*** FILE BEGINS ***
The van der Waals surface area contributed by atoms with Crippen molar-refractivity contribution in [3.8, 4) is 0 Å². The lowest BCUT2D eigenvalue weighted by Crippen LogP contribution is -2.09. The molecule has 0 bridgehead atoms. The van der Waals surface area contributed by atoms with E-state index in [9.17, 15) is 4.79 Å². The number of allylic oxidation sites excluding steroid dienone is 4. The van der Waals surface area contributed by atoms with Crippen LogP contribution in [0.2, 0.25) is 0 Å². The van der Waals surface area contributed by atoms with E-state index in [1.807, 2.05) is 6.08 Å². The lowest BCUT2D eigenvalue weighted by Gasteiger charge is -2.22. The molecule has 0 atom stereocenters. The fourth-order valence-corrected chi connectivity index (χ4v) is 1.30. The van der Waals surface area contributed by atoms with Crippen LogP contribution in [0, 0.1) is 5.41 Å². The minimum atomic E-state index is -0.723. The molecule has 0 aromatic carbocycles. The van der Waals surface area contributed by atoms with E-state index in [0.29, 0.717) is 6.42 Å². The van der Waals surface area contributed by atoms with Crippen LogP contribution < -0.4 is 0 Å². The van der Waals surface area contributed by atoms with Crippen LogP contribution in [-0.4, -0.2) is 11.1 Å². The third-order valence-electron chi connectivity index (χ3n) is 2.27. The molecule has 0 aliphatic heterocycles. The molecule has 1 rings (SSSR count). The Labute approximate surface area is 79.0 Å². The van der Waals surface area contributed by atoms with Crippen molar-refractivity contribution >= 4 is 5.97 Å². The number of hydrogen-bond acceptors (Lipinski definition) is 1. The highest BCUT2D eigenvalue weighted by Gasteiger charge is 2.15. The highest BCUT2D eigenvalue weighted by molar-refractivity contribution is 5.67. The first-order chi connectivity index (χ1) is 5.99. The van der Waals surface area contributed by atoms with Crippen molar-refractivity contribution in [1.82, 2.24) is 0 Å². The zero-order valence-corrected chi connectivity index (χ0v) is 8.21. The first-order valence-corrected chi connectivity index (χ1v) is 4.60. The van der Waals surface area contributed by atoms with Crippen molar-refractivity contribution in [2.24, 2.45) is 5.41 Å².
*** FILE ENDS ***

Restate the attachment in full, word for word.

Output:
The van der Waals surface area contributed by atoms with Crippen molar-refractivity contribution in [3.8, 4) is 0 Å². The lowest BCUT2D eigenvalue weighted by Crippen LogP contribution is -2.09. The molecule has 0 bridgehead atoms. The van der Waals surface area contributed by atoms with E-state index in [9.17, 15) is 4.79 Å². The number of allylic oxidation sites excluding steroid dienone is 4. The van der Waals surface area contributed by atoms with Crippen LogP contribution in [0.2, 0.25) is 0 Å². The van der Waals surface area contributed by atoms with E-state index in [1.807, 2.05) is 6.08 Å². The lowest BCUT2D eigenvalue weighted by Gasteiger charge is -2.22. The molecule has 0 atom stereocenters. The fourth-order valence-corrected chi connectivity index (χ4v) is 1.30. The van der Waals surface area contributed by atoms with Crippen LogP contribution in [0, 0.1) is 5.41 Å². The minimum atomic E-state index is -0.723. The molecule has 0 aromatic carbocycles. The van der Waals surface area contributed by atoms with E-state index in [0.29, 0.717) is 6.42 Å². The van der Waals surface area contributed by atoms with Crippen LogP contribution < -0.4 is 0 Å². The van der Waals surface area contributed by atoms with Crippen LogP contribution in [-0.4, -0.2) is 11.1 Å². The third-order valence-electron chi connectivity index (χ3n) is 2.27. The molecule has 0 aliphatic heterocycles. The molecule has 1 rings (SSSR count). The Labute approximate surface area is 79.0 Å². The van der Waals surface area contributed by atoms with Crippen molar-refractivity contribution >= 4 is 5.97 Å². The number of hydrogen-bond acceptors (Lipinski definition) is 1. The highest BCUT2D eigenvalue weighted by Gasteiger charge is 2.15. The highest BCUT2D eigenvalue weighted by molar-refractivity contribution is 5.67. The first-order chi connectivity index (χ1) is 5.99. The van der Waals surface area contributed by atoms with Crippen molar-refractivity contribution in [1.82, 2.24) is 0 Å². The zero-order valence-corrected chi connectivity index (χ0v) is 8.21. The first-order valence-corrected chi connectivity index (χ1v) is 4.60. The van der Waals surface area contributed by atoms with Crippen molar-refractivity contribution in [2.24, 2.45) is 5.41 Å².